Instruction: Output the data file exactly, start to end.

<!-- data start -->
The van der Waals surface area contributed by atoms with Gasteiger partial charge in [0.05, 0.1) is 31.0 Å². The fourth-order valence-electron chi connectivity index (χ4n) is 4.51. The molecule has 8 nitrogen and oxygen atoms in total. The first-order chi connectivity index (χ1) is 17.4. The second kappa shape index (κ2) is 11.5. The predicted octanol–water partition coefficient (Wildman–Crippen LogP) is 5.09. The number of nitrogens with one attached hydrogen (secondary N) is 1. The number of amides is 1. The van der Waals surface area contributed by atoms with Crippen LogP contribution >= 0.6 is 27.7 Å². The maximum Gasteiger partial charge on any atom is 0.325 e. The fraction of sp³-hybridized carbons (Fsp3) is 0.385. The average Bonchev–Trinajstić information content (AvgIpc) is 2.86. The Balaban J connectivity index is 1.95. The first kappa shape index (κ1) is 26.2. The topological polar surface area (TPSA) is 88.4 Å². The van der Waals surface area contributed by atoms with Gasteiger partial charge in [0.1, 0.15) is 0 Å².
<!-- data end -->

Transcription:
The van der Waals surface area contributed by atoms with Gasteiger partial charge in [0.05, 0.1) is 31.0 Å². The fourth-order valence-electron chi connectivity index (χ4n) is 4.51. The molecule has 8 nitrogen and oxygen atoms in total. The first-order chi connectivity index (χ1) is 17.4. The second kappa shape index (κ2) is 11.5. The predicted octanol–water partition coefficient (Wildman–Crippen LogP) is 5.09. The number of nitrogens with one attached hydrogen (secondary N) is 1. The number of amides is 1. The van der Waals surface area contributed by atoms with Crippen LogP contribution >= 0.6 is 27.7 Å². The maximum Gasteiger partial charge on any atom is 0.325 e. The fraction of sp³-hybridized carbons (Fsp3) is 0.385. The average Bonchev–Trinajstić information content (AvgIpc) is 2.86. The Balaban J connectivity index is 1.95. The first kappa shape index (κ1) is 26.2. The topological polar surface area (TPSA) is 88.4 Å². The van der Waals surface area contributed by atoms with Gasteiger partial charge in [0.1, 0.15) is 0 Å².